My husband and I were frugal throughout our careers, and always contributed to any plan that offered an employer contribution. He was a community college instructor, I worked with nonprofit organizations. We anticipated both of us living to the age of 80 (and beyond), so we saved our money anticipating 20 to 30 more years with income only from his teacher retirement, Social Security, and our savings. We have accumulated an amount that I assumed would throw me into an Estate Account requirement (for those who don’t know, if the deceased spouse has accrued more than $30,000 in separate assets, the surviving spouse generally must establish an Estate Account).
I applied to the IRS for a Tax ID number for said account. However, thanks to the guidance of my lawyer, that number will not be needed. Fortunately, we had set up all our financial assets (investment account and checking/savings accounts) as joint with right of survivorship, so all of the assets passed to me, avoiding the Estate. The joint accounts also did not count toward the $30,000 “year’s allowance” for widows in my conservative Southern state.
In our state, the house also passes to the surviving spouse, not counting toward the “allowance” (providing husband and wife purchased the house as a couple). What I have left are three cars, my husband’s last paycheck (written after his death) and a few other small odds and ends. I will have to take a trip to the state Department of Motor Vehicles, with a Death Certificate, to transfer title of two of our cars to my name – still not meeting the $30,000 threshold (the cars are quite ancient with very low market values).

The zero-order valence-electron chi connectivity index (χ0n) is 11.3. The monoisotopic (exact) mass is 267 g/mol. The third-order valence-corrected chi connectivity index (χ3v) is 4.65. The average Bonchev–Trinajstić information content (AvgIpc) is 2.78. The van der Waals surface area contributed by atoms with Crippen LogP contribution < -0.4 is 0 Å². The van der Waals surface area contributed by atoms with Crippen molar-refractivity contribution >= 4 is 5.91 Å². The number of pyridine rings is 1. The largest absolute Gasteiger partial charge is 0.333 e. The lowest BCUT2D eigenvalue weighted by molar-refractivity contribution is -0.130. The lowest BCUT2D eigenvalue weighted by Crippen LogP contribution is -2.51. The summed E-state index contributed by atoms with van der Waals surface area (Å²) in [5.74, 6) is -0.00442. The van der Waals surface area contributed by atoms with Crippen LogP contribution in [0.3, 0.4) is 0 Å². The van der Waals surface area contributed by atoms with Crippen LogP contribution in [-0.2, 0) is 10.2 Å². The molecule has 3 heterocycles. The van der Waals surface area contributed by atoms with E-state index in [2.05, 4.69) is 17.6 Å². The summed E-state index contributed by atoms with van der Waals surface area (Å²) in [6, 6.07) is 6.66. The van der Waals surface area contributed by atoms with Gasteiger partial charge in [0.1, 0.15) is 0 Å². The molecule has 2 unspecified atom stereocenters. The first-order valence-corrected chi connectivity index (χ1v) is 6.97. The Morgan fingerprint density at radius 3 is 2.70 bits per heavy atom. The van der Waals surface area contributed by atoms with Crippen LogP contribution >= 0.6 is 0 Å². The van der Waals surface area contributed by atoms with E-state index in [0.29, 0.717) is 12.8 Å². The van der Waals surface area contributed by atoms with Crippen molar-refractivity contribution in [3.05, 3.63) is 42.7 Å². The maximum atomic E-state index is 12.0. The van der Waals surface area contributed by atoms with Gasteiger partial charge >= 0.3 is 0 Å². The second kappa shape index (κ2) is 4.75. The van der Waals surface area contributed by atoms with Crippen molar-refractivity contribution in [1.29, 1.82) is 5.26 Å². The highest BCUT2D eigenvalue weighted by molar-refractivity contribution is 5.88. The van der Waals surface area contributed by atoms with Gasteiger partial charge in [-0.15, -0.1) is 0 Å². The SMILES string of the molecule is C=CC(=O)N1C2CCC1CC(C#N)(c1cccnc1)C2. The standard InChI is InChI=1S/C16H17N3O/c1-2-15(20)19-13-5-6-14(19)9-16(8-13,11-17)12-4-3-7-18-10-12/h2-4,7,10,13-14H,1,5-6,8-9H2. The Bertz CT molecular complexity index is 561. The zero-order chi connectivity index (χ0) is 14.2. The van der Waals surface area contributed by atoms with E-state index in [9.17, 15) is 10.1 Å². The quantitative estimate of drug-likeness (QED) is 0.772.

This is a MUCH less arduous process than I initially anticipated – thinking I would have to set up an Estate checking account, leave it open for a year to satisfy claims against the Estate, and make a public declaration.
I also have a great lawyer: a young woman who is generous and efficient with her time, even returning part of the initial fees she collected as “not utilized”.
There is yet another benefit of our relationship. The second week after my husband died I had the substantive meeting with her (please note that I called her at 9:00 AM the morning after he died for specific guidance on anything that needed to be done immediately, which she provided, graciously. It was Sunday morning). My late-twenty-something niece was visiting, so she accompanied me to the meeting with the lawyer. My niece is in one of the longer-term arrangements common to young people. She and her boyfriend co-habit an apartment, but there is absolutely no legal commitment/relationship between the two. When we left the meeting with our lawyer, her first comment was “now I see why people get married.” An astute observation.